Between the four of us we didn’t have a single centavo. We had a fuse blow out before and knew they were 10 cents each. The five gallon bottle of drinking water we used for drinking, cooking, and brushing out teeth cost 20 cents to replace. We hoped some money to cover our expenses would arrive in the mail that day. Around 11:00 AM Don and I drove into town to see if any money had arrived at office box. There was a letter inside, but no money. When we got back home we gave the news to our wives. No one knew what to do.
“I think I’ll take a walk on the beach and pray,” Don said as he walked toward the front door…
Don had a route he routinely followed when he walked and prayed on the beach. On this day, he was so absorbed in his thoughts that he walked much further down the beach than usual. When he realized where he was he stopped and turned back toward our house. As he did, he noticed something sticking out of the sand in front of him. Out of curiosity, he walked over to the object, bent down and picked it up. The item was small and tightly folded. As he unfolded it, he discovered he was holding a 5 peso Mexican bill! At that time a peso was worth 8 cents in American money, the exact amount we needed.
When he returned to our beach house, he walked in holding the bill up in the air between his fingers. “Look what the Lord provided for us,” he said.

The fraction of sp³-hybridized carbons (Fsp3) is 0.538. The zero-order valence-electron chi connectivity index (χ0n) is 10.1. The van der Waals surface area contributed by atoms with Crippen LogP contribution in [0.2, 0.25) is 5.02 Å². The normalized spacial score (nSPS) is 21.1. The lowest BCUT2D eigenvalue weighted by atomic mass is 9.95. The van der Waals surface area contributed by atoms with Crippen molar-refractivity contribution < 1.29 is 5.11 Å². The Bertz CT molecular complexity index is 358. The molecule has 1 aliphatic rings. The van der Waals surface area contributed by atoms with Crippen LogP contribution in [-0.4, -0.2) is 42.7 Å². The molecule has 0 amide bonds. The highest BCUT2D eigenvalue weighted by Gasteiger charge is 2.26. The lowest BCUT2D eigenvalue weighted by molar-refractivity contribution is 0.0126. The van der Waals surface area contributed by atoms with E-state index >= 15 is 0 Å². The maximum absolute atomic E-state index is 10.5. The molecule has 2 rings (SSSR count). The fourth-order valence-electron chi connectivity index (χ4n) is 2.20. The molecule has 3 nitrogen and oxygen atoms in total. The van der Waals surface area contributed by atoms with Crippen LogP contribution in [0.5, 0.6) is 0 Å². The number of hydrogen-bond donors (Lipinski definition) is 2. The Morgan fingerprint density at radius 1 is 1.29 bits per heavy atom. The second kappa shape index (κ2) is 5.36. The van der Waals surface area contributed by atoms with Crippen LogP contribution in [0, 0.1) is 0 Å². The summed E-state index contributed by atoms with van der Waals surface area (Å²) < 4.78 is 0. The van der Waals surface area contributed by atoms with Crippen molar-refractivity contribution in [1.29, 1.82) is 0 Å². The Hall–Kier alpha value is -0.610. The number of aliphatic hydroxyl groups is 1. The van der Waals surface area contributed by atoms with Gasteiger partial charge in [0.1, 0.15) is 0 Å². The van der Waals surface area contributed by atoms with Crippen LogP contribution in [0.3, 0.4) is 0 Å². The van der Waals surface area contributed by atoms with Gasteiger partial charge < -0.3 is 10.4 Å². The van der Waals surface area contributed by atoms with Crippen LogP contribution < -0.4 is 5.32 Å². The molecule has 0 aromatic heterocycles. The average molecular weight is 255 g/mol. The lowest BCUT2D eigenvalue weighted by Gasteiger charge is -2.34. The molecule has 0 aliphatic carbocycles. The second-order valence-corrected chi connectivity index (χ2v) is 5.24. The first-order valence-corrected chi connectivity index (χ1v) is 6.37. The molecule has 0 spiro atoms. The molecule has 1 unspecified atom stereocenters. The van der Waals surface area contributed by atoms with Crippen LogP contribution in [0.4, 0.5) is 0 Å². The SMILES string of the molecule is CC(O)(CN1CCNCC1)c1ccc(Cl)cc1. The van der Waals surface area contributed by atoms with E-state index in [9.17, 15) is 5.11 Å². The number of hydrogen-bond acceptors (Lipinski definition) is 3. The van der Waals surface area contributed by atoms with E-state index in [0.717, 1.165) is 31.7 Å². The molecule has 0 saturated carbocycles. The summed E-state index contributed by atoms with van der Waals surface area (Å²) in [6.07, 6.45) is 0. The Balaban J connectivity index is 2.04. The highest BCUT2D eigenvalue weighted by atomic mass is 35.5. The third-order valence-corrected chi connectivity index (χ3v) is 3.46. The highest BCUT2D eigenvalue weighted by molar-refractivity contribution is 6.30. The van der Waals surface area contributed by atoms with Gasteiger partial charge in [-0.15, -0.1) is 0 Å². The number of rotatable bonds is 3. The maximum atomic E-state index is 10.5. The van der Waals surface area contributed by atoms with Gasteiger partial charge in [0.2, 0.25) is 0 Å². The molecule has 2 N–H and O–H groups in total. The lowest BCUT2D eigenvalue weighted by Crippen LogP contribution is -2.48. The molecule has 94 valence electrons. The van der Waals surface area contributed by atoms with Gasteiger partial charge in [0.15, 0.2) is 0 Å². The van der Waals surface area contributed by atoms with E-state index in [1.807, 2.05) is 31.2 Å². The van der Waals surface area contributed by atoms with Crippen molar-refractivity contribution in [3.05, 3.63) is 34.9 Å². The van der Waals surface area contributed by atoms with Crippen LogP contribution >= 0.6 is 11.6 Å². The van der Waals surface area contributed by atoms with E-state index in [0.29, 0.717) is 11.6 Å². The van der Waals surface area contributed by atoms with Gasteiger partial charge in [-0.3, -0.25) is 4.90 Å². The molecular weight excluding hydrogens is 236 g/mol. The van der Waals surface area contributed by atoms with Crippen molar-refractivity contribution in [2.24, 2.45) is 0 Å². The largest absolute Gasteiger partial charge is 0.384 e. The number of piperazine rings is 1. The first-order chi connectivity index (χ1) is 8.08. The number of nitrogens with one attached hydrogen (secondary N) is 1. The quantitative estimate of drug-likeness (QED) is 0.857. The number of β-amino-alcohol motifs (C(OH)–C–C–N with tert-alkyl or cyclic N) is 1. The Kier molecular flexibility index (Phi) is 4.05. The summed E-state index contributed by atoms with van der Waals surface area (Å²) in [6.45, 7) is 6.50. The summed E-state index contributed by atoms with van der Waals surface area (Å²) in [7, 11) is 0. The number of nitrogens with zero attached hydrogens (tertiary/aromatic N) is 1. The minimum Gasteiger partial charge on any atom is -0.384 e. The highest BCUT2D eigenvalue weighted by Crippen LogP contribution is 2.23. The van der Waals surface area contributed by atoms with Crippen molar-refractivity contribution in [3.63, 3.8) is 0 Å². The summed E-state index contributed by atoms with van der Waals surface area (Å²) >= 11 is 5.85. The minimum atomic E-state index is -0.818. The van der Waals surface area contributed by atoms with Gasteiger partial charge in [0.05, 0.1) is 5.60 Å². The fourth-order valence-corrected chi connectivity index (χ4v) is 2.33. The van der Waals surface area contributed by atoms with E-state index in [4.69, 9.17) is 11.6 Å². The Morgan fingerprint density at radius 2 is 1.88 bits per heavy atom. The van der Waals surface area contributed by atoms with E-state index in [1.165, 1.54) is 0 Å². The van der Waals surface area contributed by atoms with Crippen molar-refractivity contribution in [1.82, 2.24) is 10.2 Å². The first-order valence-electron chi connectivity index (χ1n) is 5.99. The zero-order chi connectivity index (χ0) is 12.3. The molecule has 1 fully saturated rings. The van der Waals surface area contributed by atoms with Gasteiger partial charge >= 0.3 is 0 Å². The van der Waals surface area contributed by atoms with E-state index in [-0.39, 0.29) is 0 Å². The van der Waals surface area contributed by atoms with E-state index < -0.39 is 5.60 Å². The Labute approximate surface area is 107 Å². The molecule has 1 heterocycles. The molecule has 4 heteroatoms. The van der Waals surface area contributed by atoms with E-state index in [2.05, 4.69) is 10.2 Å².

“What is it?” I asked as I tried to focus in on the object he was holding. Don went on to tell us his story as we all stood in awe of God’s provision and timing.
Toward the end of our stay in Ensenada we had some friends come down from Los Angeles to visit us. When they arrived we all went for a ride in our pickup truck to give them a tour of the city. The guys rode in the back of the pickup and the girls rode in the front cab. As we bounced along on one of the side roads my friend asked me a direct question about our finances…
“You guys don’t have any promised support and you don’t belong to a mission organization. How do you plan on living once you go into Central Mexico as missionaries?”
I didn’t have a prepared answer, but out of my mouth came this reply, “Consider the lilies of the field.”
I don’t know if that answer ever satisfied my friend, but it satisfied me. I believed in that moment that God was speaking through me the words that He wanted me to hear. Those simple words, originating in the heart of God, became one of the foundation stones Char and I built our lives upon.
(Join us next week as we continue this journey of Roy's memoir, Like Those Who Dream. The book is available through DaySpring and Christian retailers everywhere.)